- At the Consecration, the priest will refer to Christ's blood which is "poured out for you and for many"-- an accurate translation of pro multis-- rather than "for all" in the current translation.
- In the Nicene Creed the opening word, Credo, will be correctly translated as "I believe" rather than "we believe."
- When the priest says, "The Lord be with you," the faithful respond, "And with your spirit," rather than simply, "And also with you."
- In the Eucharistic prayer, references to the Church will use the pronouns "she" and "her" rather than "it."
- In the Agnus Dei, the text cites the "Lamb of God, who takes away the sins of the world," rather than using the singular word "sin."
- In the preferred form of the penitential rite, the faithful will acknowledge that they have sinned "through my fault, through my fault, through my most grievous fault."
Throughout the translation of the Offertory and Eucharistic Prayer, the traditional phrases of supplication are restored, and the Church is identified as "holy"-- in each case, matching the Latin original of the Roman Missal.
Vatican approves new English translations for constant parts of Mass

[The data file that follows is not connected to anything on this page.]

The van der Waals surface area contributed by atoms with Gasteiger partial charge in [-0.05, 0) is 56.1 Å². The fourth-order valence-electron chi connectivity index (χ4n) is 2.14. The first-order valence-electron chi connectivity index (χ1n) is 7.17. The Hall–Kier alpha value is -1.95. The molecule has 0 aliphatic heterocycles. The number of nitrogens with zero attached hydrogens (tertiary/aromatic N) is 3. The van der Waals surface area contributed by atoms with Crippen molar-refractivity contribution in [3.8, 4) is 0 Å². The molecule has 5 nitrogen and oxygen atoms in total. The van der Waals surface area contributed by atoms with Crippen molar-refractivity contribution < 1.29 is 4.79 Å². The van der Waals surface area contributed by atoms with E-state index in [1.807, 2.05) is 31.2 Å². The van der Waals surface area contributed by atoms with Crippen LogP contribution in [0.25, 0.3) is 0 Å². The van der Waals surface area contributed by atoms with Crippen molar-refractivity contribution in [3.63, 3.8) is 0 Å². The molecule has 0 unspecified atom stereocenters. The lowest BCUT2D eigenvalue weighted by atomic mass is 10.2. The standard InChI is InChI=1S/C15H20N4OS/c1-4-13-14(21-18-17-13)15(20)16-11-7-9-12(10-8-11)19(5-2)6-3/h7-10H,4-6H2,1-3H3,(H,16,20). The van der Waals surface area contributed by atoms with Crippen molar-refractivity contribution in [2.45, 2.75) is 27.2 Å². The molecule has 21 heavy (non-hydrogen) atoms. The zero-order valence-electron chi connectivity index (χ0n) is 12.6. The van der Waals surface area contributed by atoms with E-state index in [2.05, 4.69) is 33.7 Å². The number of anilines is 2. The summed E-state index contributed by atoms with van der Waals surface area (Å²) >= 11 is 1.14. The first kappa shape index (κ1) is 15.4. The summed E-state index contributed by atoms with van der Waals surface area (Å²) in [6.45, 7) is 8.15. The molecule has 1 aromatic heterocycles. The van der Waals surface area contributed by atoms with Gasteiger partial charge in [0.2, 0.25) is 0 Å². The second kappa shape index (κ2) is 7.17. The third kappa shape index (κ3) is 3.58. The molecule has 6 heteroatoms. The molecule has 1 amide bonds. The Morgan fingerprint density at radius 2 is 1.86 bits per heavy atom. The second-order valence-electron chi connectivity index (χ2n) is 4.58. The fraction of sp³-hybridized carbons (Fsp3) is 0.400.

By Catholic News Service
WASHINGTON (CNS) -- The Vatican has given its approval to a new English-language translation of the main constant parts of the Mass, but Catholics in the pew are unlikely to see any of the approved changes at Masses for awhile to allow for catechesis on the reasons for the revisions.
The approved text, sent to the Vatican for "recognitio," or confirmation, after a June 2006 vote by the U.S. bishops in Los Angeles, involves translation of the penitential rite, Gloria, creed, eucharistic prayers, eucharistic acclamations, Our Father and other prayers and responses used daily.
But it is only the first of 12 units into which the third edition of the Roman Missal has been divided for translation purposes. It includes most of the texts used in every celebration of Mass including responses to the celebrant by people participating in a liturgy.